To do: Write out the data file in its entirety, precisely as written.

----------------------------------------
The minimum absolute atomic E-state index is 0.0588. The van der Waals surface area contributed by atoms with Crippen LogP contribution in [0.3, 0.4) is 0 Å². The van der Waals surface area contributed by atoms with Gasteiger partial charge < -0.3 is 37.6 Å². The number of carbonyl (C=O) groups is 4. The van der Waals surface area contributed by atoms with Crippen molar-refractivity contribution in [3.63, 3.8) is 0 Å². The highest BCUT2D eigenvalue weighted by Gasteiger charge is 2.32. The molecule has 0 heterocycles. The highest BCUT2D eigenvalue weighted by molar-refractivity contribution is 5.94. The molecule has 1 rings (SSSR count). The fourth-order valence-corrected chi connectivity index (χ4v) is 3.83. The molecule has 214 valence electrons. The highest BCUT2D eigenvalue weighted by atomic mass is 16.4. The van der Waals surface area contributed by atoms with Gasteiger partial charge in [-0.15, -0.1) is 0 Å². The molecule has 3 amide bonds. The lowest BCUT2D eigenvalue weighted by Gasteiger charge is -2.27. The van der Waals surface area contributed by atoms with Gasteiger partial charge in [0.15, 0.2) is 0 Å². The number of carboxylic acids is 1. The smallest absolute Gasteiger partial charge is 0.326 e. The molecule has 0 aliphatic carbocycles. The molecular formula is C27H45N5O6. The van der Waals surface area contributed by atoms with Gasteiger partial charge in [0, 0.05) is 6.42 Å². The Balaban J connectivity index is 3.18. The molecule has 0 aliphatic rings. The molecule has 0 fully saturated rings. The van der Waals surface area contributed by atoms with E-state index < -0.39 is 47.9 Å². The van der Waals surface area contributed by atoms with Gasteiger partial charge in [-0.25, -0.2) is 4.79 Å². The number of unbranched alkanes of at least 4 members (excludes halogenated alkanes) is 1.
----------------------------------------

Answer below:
The minimum absolute atomic E-state index is 0.0588. The van der Waals surface area contributed by atoms with Crippen LogP contribution in [0.3, 0.4) is 0 Å². The van der Waals surface area contributed by atoms with Gasteiger partial charge < -0.3 is 37.6 Å². The number of carbonyl (C=O) groups is 4. The van der Waals surface area contributed by atoms with Crippen molar-refractivity contribution in [3.63, 3.8) is 0 Å². The highest BCUT2D eigenvalue weighted by Gasteiger charge is 2.32. The molecule has 0 heterocycles. The highest BCUT2D eigenvalue weighted by molar-refractivity contribution is 5.94. The molecule has 1 rings (SSSR count). The fourth-order valence-corrected chi connectivity index (χ4v) is 3.83. The molecule has 214 valence electrons. The highest BCUT2D eigenvalue weighted by atomic mass is 16.4. The van der Waals surface area contributed by atoms with Gasteiger partial charge in [-0.15, -0.1) is 0 Å². The molecule has 3 amide bonds. The lowest BCUT2D eigenvalue weighted by Gasteiger charge is -2.27. The van der Waals surface area contributed by atoms with Gasteiger partial charge in [0.15, 0.2) is 0 Å². The number of carboxylic acids is 1. The smallest absolute Gasteiger partial charge is 0.326 e. The molecule has 0 aliphatic carbocycles. The molecular formula is C27H45N5O6. The van der Waals surface area contributed by atoms with Gasteiger partial charge in [0, 0.05) is 6.42 Å². The Balaban J connectivity index is 3.18. The molecule has 0 aliphatic rings. The molecule has 0 fully saturated rings. The van der Waals surface area contributed by atoms with E-state index < -0.39 is 47.9 Å². The van der Waals surface area contributed by atoms with Gasteiger partial charge in [-0.25, -0.2) is 4.79 Å². The number of unbranched alkanes of at least 4 members (excludes halogenated alkanes) is 1.